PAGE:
George Phillies at Gold Mass Group confirms a story IPR previously reported, which quoted a claim previously posted by Lew Rockwell (embedded links added by Paulie):
Your Editor can confirm from the first-hand source that a senior staff member from the Gary Johnson (Republican) for President campaign has contacted a member of the Libertarian National Committee about determining the response if Johnson were to switch parties and run for President as a Libertarian. Johnson, who is a former two-term Republican Governor, has been shut out of Republican Presidential debates in favor of candidates who he out-polls. Older members of our Party will remember Johnson directly; he appeared at one of our State Conventions and gave the keynote address.Phillies sought, but did not receive, the Libertarian Party Presidential nomination in 2008, and the Libertarian National Committee Chair position several times, including 2010. He has served in a number of local and state positions in the Massachusetts LP, including Chair and Congressional candidate.
Johnson’s statement about the latest debate exclusion:
“If Republicans and Independents were looking for new ideas and decisive plans in the debate, they were disappointed. That’s what happens when the media decides, six months before the first ballots are cast, who should be allowed on the stage. Much of the debate was about the records of the governors running for president. Where was the governor who vetoed 750 bills to control the size of government? Much was said about job creation — or lack thereof — in those governors’ states. Where was the governor whose state had more job creation than any of them? And where was the governor who polls show to be the most highly regarded in the state he governed? I suspect voters would like to hear from the one governor among them all who actually did the things that need to be done today to right America’s ship.Johnson was previously a dues paying member of the Libertarian Party in 1993-1994 . . .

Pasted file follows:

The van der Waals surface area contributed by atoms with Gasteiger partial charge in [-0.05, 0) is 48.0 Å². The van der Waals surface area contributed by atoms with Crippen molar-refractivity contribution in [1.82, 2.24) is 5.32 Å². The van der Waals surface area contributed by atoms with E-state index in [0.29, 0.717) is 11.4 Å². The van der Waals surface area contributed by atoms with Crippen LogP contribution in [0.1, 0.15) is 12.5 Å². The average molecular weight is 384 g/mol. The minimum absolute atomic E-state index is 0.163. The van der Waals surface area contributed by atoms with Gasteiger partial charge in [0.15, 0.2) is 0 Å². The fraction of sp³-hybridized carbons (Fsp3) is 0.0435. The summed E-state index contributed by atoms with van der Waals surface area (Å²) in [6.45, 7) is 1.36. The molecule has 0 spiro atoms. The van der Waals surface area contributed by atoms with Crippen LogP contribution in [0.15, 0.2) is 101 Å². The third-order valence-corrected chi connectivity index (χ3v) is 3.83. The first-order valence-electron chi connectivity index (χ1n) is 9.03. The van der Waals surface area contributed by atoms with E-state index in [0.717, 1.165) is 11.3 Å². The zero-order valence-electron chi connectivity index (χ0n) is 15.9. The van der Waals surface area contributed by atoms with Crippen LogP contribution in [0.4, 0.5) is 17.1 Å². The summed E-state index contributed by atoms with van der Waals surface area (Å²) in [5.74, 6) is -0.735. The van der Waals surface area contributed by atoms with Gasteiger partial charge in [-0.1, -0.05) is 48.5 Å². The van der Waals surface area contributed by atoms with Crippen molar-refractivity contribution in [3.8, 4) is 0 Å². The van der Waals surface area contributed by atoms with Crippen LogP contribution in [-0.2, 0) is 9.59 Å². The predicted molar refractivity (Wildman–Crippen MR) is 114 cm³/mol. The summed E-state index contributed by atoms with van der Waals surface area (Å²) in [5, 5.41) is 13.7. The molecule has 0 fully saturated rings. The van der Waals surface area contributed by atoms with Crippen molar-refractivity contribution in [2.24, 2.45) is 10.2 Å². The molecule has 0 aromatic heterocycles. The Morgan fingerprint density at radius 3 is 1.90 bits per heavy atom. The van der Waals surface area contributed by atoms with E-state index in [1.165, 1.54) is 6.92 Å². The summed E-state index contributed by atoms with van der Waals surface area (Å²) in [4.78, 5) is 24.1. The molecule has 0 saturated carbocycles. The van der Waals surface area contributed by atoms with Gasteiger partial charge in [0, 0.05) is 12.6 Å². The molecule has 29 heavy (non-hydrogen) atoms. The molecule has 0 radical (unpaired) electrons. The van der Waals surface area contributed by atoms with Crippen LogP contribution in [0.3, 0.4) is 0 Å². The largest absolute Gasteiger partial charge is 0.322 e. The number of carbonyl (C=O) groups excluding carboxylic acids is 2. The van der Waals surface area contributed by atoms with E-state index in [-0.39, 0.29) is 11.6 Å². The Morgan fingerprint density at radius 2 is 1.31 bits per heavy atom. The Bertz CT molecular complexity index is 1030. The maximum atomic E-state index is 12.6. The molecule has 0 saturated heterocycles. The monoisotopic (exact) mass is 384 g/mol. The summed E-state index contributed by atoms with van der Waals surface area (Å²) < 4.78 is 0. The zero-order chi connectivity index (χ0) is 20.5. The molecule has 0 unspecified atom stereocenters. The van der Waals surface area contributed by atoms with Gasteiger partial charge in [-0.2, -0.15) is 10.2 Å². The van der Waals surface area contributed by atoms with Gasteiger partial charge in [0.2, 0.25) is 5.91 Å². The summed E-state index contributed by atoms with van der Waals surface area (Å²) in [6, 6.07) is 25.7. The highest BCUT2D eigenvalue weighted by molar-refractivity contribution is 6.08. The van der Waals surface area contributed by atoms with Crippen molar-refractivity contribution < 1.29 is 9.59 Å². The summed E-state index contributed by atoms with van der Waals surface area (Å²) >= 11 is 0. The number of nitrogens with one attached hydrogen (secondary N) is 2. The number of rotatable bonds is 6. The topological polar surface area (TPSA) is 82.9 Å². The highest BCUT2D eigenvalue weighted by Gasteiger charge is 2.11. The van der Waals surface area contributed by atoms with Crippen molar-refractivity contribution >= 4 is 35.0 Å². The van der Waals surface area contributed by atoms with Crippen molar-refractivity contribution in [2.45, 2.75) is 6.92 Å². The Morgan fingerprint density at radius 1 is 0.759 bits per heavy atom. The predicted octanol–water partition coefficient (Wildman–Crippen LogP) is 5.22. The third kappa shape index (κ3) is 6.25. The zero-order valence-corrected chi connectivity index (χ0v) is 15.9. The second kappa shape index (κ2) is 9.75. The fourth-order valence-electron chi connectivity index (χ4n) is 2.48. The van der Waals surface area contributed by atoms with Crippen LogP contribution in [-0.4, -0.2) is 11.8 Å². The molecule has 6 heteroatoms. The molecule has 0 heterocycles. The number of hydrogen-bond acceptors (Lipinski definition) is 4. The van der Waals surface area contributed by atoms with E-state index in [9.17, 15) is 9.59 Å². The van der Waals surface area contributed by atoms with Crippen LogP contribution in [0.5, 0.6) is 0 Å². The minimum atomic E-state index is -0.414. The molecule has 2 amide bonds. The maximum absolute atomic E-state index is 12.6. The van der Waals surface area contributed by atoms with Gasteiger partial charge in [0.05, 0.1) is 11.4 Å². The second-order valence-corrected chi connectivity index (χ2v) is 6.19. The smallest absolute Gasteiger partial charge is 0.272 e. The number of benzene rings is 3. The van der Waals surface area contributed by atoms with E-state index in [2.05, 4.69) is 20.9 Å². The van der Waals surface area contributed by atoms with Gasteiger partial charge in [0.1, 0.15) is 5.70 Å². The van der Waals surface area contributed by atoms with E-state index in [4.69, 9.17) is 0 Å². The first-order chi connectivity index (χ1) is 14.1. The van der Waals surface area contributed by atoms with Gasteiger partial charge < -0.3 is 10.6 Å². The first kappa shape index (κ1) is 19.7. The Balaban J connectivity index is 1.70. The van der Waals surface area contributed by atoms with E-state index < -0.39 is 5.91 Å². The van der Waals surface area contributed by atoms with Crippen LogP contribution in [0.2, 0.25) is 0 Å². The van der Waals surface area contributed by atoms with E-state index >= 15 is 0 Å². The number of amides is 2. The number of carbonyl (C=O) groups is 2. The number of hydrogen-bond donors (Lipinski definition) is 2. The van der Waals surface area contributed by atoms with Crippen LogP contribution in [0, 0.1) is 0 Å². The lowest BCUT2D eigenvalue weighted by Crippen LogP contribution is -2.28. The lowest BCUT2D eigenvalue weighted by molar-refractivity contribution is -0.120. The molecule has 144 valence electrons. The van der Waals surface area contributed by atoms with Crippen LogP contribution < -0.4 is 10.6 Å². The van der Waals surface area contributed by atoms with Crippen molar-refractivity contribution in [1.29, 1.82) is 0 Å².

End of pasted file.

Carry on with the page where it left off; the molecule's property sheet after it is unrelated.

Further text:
“There is much to debate in this country today, and within the Republican party. But we didn’t see or hear a debate tonight. We saw business-as-usual wrapped in a bunch of different packages.”
A good deal of Johnson’s support comes from libertarians associated with the Reason/CATO wing of the movement, which dominated the Libertarian Party from the mid-1970s to 1983, when they lost the presidential nomination. Ron Paul’s core supporters also left the Libertarian Party in 1989, when they lost a battle for national committee chair; they are centered around Lew Rockwell and the Mises Institute. The Rothbard/Rockwell/Mises vs. CATO/Reason split in the libertarian movement goes back to about 1980. The Rothbard/Rockwell/Mises side accuses the CATO/Reason crowd of being too moderate on foreign policy and economic issues, while the CATO/Reasonites consider the Rockwellians to be too socially conservative. For many years during the 1990s and 2000s, both sides had little to do with the Libertarian Party. If the rumors about Johnson switching to the LP prove to be true, it is possible that this may change.